Jeseníky Protected Landscape Area

Geomorphology

The Hrubý Jeseník mountains are a mountain range with a relatively rugged terrain with a basic structure of stepped areas. From the centre of the mountain range the surface falls in all directions in a series of stepped areas, separated slopes and saddles. Several generations of landforms which were formed in various geological periods due to the effects of exogenic agents have been preserved in the Jeseníky landscape relief. The Hrubý Jeseník range is separated from the Rychlebské hory Mountains by the Ramzovské sedlo saddle and from the Nízký Jeseník Range along a line between the towns of Zlaté Hory, Vrbno pod Pradědem and Rýmařov. The mountain range, which was formed by several orogenic processes, has been worn down by long-term denudation processes ever since the late Palaeozoic era.

The denudation processes peaked during the Lower Cretaceous to Oligocene periods with the formation of a peneplain. The most important factor in the formation of the present landscape relief of the Hrubý Jeseník range with its montane character, deeply-carved valleys with high, straight slopes and wide saddles were the later tectonic movements which broke up the original peneplain into blocks lying at varying elevations, segmented by NW–SE faults. On the peak areas of the Hrubý Jeseník range the peneplaned relief character is still mostly intact, and the mountain range consists of several basic blocks, which are separated by tectonic lines:

  • The central block of Praděd
  • The north–western Block of Keprník
  • The north–eastern system of smaller blocks, forming the Jesenická kotlina basin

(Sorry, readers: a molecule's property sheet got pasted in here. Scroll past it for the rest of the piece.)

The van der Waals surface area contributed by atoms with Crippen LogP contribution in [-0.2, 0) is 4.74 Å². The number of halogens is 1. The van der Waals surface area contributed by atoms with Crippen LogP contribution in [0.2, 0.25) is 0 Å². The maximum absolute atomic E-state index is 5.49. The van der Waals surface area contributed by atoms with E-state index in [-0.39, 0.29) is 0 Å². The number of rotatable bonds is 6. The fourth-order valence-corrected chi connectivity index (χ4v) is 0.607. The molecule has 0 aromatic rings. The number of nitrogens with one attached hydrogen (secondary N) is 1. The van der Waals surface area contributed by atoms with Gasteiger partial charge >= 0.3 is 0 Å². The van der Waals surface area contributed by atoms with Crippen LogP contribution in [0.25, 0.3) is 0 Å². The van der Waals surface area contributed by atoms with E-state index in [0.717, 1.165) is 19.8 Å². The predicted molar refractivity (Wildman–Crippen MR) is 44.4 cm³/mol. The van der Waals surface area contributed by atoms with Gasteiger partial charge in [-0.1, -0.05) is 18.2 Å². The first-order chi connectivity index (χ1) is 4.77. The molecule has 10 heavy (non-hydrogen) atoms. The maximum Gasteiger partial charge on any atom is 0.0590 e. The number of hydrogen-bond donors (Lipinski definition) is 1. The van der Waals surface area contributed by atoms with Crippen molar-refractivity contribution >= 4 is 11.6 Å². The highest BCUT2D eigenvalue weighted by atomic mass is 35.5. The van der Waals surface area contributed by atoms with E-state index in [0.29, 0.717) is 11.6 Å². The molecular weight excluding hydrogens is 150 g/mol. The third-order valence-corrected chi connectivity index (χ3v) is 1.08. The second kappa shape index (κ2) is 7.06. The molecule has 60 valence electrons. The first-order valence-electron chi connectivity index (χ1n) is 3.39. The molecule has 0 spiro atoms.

• The north–eastern block of Medvědí vrch.

The uplifting of the Hrubý Jeseník blocks also renewed the erosional activity of the streams, which carved into the blocks and formed today’s typically V-shaped valleys. The effects of mountain glaciers during the Ice Ages can be seen in the spring depressions at the heads of some valleys with wider amphitheatres around them. Examples of these phenomena are the spring depressions on the streams flowing down the eastern slopes of Hrubý Jeseník of which the Velká kotlina glacial cirque (the spring depression of the Moravice river) shows us a number of glacial elements in its relief. Here we can see steep cirque walls, two cirque floor levels, and a notable frontal moraine. Among the typical periglacial landforms, which formed as a result of frost weathering in its relief. Here we can see steep cirque walls, two cirque floor levels, and a notable frontal moraine. Among the typical periglacial landforms, which formed as a result of frost weathering in front of the glaciers flow are the cryoplanation terraces and the frost-riven cliffs. As the terraces joined together they formed peak area plateaux. Extensive cryoplanation terraces in Hrubý Jeseník developed around Petrovy kameny rocks, on the main mountain ridge, on Žárový vrch near Ludvíkov and on Mt. Keprník.

The existence of long-term frozen soils is illustrated by the occurrence of frost-sorted polygonal grounds, garland grounds and thufur. Examples are the polygonal grounds around the frost-riven cliffs on Petrovy kameny rocks, thufur on Keprník and the boulder streams on Břidličná. On the saddles and flat-topped peaks mountain raised bogs, which began to form in the postglacial (Atlantic) period can be found. The largest mountain raised bog in Moravia and Silesia is at Rejvíz, and at Skřítek we can find transitional mire (a mountain bog on the saddle transforming from a raised bog to a fen). Smaller raised bogs can be found at several other localities: near the Švýcárna chalet, under Petrovy kameny, on Máj, on Malý Děd, under Vozka, on Trojmezí and in the Velká Jezerná area.